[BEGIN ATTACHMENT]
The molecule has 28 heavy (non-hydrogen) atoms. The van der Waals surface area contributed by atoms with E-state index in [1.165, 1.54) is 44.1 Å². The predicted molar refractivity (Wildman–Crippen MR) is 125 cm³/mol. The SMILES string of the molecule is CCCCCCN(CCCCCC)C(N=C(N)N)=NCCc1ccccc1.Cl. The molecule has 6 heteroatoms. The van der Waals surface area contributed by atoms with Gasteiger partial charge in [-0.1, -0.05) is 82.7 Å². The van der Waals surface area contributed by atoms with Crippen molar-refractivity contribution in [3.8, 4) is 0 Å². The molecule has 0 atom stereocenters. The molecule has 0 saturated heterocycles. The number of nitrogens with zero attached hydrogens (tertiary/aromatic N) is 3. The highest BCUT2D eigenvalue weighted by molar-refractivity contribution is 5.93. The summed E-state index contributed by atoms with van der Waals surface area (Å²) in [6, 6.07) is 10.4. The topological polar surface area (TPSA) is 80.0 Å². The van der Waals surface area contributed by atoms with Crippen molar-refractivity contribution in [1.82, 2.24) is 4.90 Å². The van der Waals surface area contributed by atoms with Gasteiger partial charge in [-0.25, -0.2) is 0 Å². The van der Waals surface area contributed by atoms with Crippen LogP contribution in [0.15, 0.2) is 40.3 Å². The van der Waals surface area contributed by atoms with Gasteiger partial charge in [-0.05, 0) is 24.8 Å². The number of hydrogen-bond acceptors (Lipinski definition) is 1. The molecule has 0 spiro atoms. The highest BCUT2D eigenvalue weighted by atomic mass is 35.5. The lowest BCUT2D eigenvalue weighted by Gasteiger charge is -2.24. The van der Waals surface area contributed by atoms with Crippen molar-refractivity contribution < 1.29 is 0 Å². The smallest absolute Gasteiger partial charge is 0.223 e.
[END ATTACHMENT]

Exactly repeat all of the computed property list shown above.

The molecule has 28 heavy (non-hydrogen) atoms. The van der Waals surface area contributed by atoms with E-state index in [1.165, 1.54) is 44.1 Å². The predicted molar refractivity (Wildman–Crippen MR) is 125 cm³/mol. The SMILES string of the molecule is CCCCCCN(CCCCCC)C(N=C(N)N)=NCCc1ccccc1.Cl. The molecule has 6 heteroatoms. The van der Waals surface area contributed by atoms with Gasteiger partial charge in [-0.1, -0.05) is 82.7 Å². The van der Waals surface area contributed by atoms with Crippen molar-refractivity contribution in [3.8, 4) is 0 Å². The molecule has 0 atom stereocenters. The molecule has 0 saturated heterocycles. The number of nitrogens with zero attached hydrogens (tertiary/aromatic N) is 3. The highest BCUT2D eigenvalue weighted by molar-refractivity contribution is 5.93. The summed E-state index contributed by atoms with van der Waals surface area (Å²) in [6, 6.07) is 10.4. The topological polar surface area (TPSA) is 80.0 Å². The van der Waals surface area contributed by atoms with Crippen molar-refractivity contribution in [1.82, 2.24) is 4.90 Å². The van der Waals surface area contributed by atoms with Gasteiger partial charge in [-0.25, -0.2) is 0 Å². The van der Waals surface area contributed by atoms with Crippen LogP contribution in [0.15, 0.2) is 40.3 Å². The van der Waals surface area contributed by atoms with Gasteiger partial charge in [-0.05, 0) is 24.8 Å². The number of hydrogen-bond acceptors (Lipinski definition) is 1. The molecule has 0 spiro atoms. The highest BCUT2D eigenvalue weighted by atomic mass is 35.5. The lowest BCUT2D eigenvalue weighted by Gasteiger charge is -2.24. The van der Waals surface area contributed by atoms with Crippen molar-refractivity contribution < 1.29 is 0 Å². The smallest absolute Gasteiger partial charge is 0.223 e.